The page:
Marbled cat

I’ll make no bones about it: I’m fascinated by small cats. And so I’ll follow the leopard cat post with another housecat-sized feline. What is it about the small cats that draws my attention? For one reason they seem to be often overlooked. Mention the word tiger or leopard to someone and a vivid image immediately leaps to mind: black stripes on a blazing orange background or rosettes spotted across an amber coat. But ask the same person about the margay or kodkod or flat-headed cat and they would probably draw a blank. And with good reason: the tiger’s smaller cousins get far less publicity. They also receive far less conservation research and funding. This is a shame, in my opinion, because these are fascinating species. And they need work. I’ll put in a disclaimer here: Many big cats are in trouble and deserve to be the focus of conservation efforts—the tiger, especially, is in bad shape. But this shouldn’t be done at the expense of the smaller cats. In some ways I feel like they’ve slipped through the conservation cracks.

The Annamite Mountains have several small cats roaming their forests. We’ve covered two in Species Spotlight so far. Now we turn to the marbled cat (Pardofelis marmorata): one of the most mysterious and elusive small cats in the world. For my money it’s also one of the most striking. The marbled cat is similar in size to a domestic tabby. But all similarities end there. It has a brownish background coat covered in dark spots and irregular nebulous cloud-like shapes. The unique pattern helps break up its outline as it stalks the shadowy jungle for birds and mice. The tail is unusually long—an adaptation that allows it to maintain its balance while climbing through the trees. In fact, the marbled cat is one of the most arboreal cats in the world. It is believed to spend much of its time in the canopy searching for prey. It is found almost exclusively in moist and mixed evergreen deciduous forest. It has a wide, though patchy, distribution, living from Nepal to Indochina and south into Indonesia.

The marbled cat is found throughout the Annamites. However, records are few and far between, and much of what we know about its distribution in this area comes from eyewitness reports or evidence in rural markets. I’m not aware of any camera trap photo of this species from Vietnam—though a handful might exist somewhere. Why is this species so difficult to study? There are a couple reasons. One relates to its highly arboreal nature: it is far less likely to have its picture snapped by a camera trap if it spends most of its time in the treetops. Add to this the fact that solitary small cats in general tend to be very secretive—and you have a feline phantom. This lack of information is problematic given the uncertain future that this small cat faces. The IUCN lists the species as Vulnerable. Despite its relatively large geographic distribution, the habitat the marbled cat needs is far more specific than, say, its cousin the leopard cat. And the evergreen tropical forests that it requires are undergoing some of the fastest deforestation rates in the world—especially in Southeast Asia. Despite few records it is likely that healthy marbled cat populations persist in several parts of the Annamite Mountains. But for how long will they be here? And given our inability to monitor populations in this ecoregion will we even know if they disappear?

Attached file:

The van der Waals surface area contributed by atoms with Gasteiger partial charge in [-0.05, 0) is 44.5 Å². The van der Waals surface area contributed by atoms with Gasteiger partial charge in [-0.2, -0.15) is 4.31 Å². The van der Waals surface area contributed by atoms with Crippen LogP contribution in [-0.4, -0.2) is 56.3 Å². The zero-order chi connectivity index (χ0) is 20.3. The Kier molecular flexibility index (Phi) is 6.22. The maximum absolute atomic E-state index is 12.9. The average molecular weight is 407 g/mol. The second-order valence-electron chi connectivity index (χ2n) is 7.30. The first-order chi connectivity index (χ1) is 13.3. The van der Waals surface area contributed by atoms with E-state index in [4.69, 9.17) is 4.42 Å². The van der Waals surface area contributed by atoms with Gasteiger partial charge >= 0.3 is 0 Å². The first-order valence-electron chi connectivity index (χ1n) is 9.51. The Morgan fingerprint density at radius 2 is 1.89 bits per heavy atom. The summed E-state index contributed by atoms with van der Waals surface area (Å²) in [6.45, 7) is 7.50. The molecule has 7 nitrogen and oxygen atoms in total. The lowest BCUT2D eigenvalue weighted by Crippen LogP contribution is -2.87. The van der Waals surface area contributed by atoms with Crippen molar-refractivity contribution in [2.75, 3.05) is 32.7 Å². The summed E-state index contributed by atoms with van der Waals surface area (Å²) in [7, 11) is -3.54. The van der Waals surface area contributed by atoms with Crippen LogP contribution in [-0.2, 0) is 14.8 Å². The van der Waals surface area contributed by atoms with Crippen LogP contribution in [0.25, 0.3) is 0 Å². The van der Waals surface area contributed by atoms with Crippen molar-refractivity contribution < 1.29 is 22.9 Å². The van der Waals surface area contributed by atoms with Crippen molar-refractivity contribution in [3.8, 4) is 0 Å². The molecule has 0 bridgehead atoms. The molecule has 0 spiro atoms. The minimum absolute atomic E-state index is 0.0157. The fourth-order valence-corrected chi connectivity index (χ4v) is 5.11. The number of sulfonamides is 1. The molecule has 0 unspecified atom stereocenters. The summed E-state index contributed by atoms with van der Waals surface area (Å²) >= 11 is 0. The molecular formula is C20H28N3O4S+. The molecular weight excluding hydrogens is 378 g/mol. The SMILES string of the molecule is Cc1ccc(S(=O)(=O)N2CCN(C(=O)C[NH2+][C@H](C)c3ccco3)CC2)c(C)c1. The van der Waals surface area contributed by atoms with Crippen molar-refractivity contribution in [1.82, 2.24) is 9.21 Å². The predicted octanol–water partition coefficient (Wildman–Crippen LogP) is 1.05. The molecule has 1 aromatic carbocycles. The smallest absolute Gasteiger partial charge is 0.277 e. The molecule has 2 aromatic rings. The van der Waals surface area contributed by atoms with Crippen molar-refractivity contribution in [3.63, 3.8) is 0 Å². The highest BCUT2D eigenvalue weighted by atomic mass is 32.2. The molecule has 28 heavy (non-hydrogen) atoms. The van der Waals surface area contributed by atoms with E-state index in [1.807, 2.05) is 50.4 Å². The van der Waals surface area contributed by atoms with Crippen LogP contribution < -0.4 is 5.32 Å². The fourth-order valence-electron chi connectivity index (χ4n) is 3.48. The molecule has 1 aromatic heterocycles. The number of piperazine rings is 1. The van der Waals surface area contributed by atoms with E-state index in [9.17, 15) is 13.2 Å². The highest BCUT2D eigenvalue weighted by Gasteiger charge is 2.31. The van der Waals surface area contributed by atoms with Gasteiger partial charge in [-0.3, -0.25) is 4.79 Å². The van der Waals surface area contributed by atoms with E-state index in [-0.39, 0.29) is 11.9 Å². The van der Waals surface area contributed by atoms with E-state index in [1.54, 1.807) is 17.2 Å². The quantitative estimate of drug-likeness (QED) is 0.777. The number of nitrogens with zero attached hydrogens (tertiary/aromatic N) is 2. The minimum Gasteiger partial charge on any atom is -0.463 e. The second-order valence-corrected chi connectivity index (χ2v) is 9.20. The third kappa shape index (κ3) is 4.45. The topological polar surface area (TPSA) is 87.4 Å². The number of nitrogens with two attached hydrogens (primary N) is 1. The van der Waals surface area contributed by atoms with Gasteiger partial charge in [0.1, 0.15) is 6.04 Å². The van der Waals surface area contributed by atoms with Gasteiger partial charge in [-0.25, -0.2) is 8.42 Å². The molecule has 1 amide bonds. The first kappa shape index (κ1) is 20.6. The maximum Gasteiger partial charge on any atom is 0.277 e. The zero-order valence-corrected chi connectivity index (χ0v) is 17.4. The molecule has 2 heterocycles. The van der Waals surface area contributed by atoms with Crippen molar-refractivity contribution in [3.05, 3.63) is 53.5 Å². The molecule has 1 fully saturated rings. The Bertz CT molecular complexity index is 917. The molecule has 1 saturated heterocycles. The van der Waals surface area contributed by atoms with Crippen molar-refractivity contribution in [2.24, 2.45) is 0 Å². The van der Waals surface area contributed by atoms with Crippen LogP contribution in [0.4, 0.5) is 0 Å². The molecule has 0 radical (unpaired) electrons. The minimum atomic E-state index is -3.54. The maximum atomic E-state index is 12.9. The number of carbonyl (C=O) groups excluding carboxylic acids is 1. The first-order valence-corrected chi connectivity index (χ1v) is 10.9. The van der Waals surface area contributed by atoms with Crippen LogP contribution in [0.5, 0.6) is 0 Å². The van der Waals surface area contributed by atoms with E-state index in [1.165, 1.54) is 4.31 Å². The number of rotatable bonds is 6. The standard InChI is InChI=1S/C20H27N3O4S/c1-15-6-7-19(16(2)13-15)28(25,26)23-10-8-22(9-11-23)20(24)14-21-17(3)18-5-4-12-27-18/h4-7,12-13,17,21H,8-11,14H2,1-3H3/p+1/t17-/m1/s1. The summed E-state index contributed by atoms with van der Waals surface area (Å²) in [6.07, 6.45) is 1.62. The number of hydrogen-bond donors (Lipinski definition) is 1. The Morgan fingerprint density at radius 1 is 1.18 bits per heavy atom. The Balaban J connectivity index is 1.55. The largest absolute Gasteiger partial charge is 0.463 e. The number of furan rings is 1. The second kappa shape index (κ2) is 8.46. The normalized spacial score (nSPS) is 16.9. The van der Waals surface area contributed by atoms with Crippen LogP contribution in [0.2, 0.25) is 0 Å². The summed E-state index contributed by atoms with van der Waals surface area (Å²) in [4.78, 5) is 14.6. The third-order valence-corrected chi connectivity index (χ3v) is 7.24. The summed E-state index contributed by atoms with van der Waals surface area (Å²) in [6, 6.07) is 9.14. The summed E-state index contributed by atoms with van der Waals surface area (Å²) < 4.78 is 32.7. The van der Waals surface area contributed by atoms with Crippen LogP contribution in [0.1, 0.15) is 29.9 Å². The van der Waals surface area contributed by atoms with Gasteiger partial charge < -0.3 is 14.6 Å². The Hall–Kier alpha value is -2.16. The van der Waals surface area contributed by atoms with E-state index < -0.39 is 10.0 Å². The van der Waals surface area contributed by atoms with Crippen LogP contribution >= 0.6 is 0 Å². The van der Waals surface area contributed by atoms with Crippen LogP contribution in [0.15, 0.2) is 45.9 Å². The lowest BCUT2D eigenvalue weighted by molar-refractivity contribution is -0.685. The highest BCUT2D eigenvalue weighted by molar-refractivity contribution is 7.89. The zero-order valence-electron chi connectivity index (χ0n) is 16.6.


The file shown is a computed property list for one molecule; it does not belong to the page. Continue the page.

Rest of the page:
Marbled cat camera trap photo
Marbled cat camera trap photo

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